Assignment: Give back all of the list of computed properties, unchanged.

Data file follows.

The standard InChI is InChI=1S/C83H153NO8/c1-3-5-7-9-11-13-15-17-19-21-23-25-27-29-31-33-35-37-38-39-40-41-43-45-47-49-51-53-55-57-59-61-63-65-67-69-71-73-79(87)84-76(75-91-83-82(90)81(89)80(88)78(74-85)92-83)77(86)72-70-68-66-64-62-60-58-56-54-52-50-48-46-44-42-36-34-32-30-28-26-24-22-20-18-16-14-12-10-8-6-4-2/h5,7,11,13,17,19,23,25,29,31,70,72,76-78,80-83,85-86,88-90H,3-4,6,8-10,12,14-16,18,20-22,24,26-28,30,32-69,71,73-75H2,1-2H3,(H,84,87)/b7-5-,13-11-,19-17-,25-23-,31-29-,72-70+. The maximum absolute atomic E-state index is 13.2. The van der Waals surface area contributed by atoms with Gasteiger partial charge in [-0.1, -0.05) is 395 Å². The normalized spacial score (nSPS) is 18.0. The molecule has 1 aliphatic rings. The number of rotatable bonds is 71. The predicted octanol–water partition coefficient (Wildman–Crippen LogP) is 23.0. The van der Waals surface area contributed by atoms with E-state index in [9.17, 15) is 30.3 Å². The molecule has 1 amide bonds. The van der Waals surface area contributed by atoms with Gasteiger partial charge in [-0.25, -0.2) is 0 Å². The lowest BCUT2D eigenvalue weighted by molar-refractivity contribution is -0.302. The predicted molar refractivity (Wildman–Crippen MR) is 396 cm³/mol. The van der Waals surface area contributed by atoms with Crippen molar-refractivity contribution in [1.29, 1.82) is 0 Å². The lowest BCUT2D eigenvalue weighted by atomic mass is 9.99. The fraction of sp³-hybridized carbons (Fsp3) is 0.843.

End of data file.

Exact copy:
The standard InChI is InChI=1S/C83H153NO8/c1-3-5-7-9-11-13-15-17-19-21-23-25-27-29-31-33-35-37-38-39-40-41-43-45-47-49-51-53-55-57-59-61-63-65-67-69-71-73-79(87)84-76(75-91-83-82(90)81(89)80(88)78(74-85)92-83)77(86)72-70-68-66-64-62-60-58-56-54-52-50-48-46-44-42-36-34-32-30-28-26-24-22-20-18-16-14-12-10-8-6-4-2/h5,7,11,13,17,19,23,25,29,31,70,72,76-78,80-83,85-86,88-90H,3-4,6,8-10,12,14-16,18,20-22,24,26-28,30,32-69,71,73-75H2,1-2H3,(H,84,87)/b7-5-,13-11-,19-17-,25-23-,31-29-,72-70+. The maximum absolute atomic E-state index is 13.2. The van der Waals surface area contributed by atoms with Gasteiger partial charge in [-0.1, -0.05) is 395 Å². The normalized spacial score (nSPS) is 18.0. The molecule has 1 aliphatic rings. The number of rotatable bonds is 71. The predicted octanol–water partition coefficient (Wildman–Crippen LogP) is 23.0. The van der Waals surface area contributed by atoms with E-state index in [9.17, 15) is 30.3 Å². The molecule has 1 amide bonds. The van der Waals surface area contributed by atoms with Gasteiger partial charge in [-0.25, -0.2) is 0 Å². The lowest BCUT2D eigenvalue weighted by molar-refractivity contribution is -0.302. The predicted molar refractivity (Wildman–Crippen MR) is 396 cm³/mol. The van der Waals surface area contributed by atoms with Crippen molar-refractivity contribution in [1.29, 1.82) is 0 Å². The lowest BCUT2D eigenvalue weighted by atomic mass is 9.99. The fraction of sp³-hybridized carbons (Fsp3) is 0.843.